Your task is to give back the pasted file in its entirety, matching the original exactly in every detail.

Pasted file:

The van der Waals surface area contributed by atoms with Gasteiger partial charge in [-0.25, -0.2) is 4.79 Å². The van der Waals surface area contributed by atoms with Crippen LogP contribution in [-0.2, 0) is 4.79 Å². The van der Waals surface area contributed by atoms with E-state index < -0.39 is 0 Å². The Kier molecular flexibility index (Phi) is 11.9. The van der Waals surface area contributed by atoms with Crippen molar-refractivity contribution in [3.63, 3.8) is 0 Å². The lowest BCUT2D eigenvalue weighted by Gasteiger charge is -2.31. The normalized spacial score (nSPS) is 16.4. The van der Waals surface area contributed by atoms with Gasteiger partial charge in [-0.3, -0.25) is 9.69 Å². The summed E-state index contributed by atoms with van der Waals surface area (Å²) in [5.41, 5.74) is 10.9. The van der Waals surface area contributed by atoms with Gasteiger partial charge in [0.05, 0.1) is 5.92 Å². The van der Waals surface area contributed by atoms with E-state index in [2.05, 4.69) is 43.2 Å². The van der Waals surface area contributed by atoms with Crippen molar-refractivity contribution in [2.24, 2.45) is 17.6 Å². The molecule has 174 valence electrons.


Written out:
The van der Waals surface area contributed by atoms with Gasteiger partial charge in [-0.25, -0.2) is 4.79 Å². The van der Waals surface area contributed by atoms with Crippen LogP contribution in [-0.2, 0) is 4.79 Å². The van der Waals surface area contributed by atoms with E-state index < -0.39 is 0 Å². The Kier molecular flexibility index (Phi) is 11.9. The van der Waals surface area contributed by atoms with Crippen molar-refractivity contribution in [3.63, 3.8) is 0 Å². The lowest BCUT2D eigenvalue weighted by Gasteiger charge is -2.31. The normalized spacial score (nSPS) is 16.4. The van der Waals surface area contributed by atoms with Gasteiger partial charge in [-0.3, -0.25) is 9.69 Å². The summed E-state index contributed by atoms with van der Waals surface area (Å²) in [5.41, 5.74) is 10.9. The van der Waals surface area contributed by atoms with Gasteiger partial charge in [0.05, 0.1) is 5.92 Å². The van der Waals surface area contributed by atoms with E-state index in [2.05, 4.69) is 43.2 Å². The van der Waals surface area contributed by atoms with Crippen molar-refractivity contribution in [2.24, 2.45) is 17.6 Å². The molecule has 174 valence electrons.